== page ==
• Do you have pain elsewhere like your lower back or thigh?
  • Do you have pain in other joints?
  • Did your pain begin suddenly, or slowly and mildly?
  • Did the pain begin after an injury, fall, or accident?
  • Does any particular activity make the pain worse?
  • Have you done anything to try to relieve the pain? If so, what helps?
  • Are you able to walk and bear weight?
  • What other medical problems do you have? Osteoporosis or other signs of bone loss? Sickle cell anemia?
  • Do you take any medications? If so, which ones? If on steroids, for how long have you been on them?

X-rays of the hip may be necessary.

Your doctor may tell you to take a higher dose of over-the-counter medication, or give you a prescription anti-inflammatory medication.

Surgical repair or hip replacement may be recommended for osteonecrosis. Hip replacement is necessary for hip fracture and severe arthritis. With current technology, an artificial hip should last at least 10 to 15 years. Expect recovery from surgery to take at least 6 weeks. Plates and screws may be used to fix fractures around the hip.

Complications can occur from surgery. A blood clot in the leg is the most common complication, which can lead to a blood clot in the lungs.



Prevention:
  • Avoid activities that raise one of your hips above the other for extended periods of time, like running on an uneven surface. Running on a treadmill can keep your hips level.
  • Warm up before exercising and cool down afterward. Stretch your hips, low back, and thighs.
  • Avoid falls.
  • Wear hip pads for contact sports like football and hockey. For those at high risk for a hip fracture, pads with a streamline design can be worn in undergarments.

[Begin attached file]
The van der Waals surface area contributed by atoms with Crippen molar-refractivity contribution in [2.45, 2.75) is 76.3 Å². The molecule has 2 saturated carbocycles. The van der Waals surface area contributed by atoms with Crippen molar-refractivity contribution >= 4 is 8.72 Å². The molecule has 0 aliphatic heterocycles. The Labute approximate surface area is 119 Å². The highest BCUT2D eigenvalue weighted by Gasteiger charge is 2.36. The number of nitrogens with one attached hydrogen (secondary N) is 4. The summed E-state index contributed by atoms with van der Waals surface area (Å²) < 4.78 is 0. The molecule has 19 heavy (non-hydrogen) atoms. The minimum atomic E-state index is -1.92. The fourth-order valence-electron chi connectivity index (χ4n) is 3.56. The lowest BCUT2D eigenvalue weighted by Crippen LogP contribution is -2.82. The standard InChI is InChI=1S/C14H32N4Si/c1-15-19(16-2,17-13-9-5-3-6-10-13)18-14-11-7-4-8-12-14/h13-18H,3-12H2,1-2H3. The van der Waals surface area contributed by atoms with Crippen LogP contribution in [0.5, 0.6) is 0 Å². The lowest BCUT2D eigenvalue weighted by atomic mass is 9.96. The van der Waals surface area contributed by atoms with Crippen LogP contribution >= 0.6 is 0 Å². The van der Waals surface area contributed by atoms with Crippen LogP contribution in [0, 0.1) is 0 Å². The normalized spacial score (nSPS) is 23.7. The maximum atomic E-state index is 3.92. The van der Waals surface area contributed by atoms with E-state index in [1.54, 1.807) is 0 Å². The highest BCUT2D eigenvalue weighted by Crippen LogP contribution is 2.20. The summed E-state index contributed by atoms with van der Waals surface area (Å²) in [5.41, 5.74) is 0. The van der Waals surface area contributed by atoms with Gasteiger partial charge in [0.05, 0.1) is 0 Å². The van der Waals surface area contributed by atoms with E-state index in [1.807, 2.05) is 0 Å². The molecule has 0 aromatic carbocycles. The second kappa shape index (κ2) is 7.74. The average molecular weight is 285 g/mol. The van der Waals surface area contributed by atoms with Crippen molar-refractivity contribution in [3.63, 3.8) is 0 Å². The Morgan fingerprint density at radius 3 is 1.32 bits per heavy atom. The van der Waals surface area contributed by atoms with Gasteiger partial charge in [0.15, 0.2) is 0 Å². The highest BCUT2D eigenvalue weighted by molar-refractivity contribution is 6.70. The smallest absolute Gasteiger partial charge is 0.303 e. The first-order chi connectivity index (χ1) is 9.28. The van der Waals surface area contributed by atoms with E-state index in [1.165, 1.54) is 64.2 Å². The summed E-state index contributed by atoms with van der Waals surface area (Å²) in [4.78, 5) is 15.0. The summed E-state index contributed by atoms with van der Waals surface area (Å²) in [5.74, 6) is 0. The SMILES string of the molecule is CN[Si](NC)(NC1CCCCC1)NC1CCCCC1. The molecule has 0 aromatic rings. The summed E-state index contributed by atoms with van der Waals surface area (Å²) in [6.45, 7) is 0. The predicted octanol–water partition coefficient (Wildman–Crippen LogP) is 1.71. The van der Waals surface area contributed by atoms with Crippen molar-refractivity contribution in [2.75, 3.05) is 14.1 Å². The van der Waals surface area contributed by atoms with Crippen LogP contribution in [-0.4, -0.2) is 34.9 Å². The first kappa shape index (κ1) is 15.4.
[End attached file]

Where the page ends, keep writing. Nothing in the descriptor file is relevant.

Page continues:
• Learn how to prevent osteoporosis.


References:

Daboy G. Miscellaneous nontraumatic disorders. In: Canale ST, Beatty JH, eds. Campbell's Operative Orthopaedics. 11th ed. Philadelphia, Pa: Mosby Elsevier;2007:chap 25.

LeVelle DG. Fractures and dislocations of the hip. In: Canale ST, Beatty JH, eds. Campbell's Operative Orthopaedics. 11th ed. Philadelphia, Pa: Mosby Elsevier;2007:chap 52.

Cornell CN, Sculco TP. Orthopedic disorders. In: Duthie EH, Katz PR, Malone ML, eds. Practice of Geriatrics. 4th ed. Philadelphia, Pa: Saunders Elsevier;2007:chap 37.

Wong TK, Lee RY. Effects of low back pain on the relationship between the movements of the lumbar spine and hip. Hum Mov Sci. 2004; 23(1): 21-34.

Dohnke B, Knauper B, Muller-Fahrnow W. Perceived self-efficacy gained from, and health effects of, a rehabilitation program after hip joint replacement. Arthritis Rheum. 2005; 53(4): 585-592.

Tak E, Staats P, Van Hespen A, Hopman-Rock M. The effects of an exercise program for older adults with osteoarthritis of the hip. J Rheumatol. 2005; 32(6): 1106-1113.




Review Date: 7/10/2009
Reviewed By: Linda J. Vorvick, MD, Medical Director, MEDEX Northwest Division of Physician Assistant Studies, University of Washington, School of Medicine; and C. Benjamin Ma, MD, Assistant Professor, Chief, Sports Medicine and Shoulder Service, UCSF Dept. of Orthopaedic Surgery. Also reviewed by David Zieve, MD, MHA, Medical Director, A.D.A.M., Inc.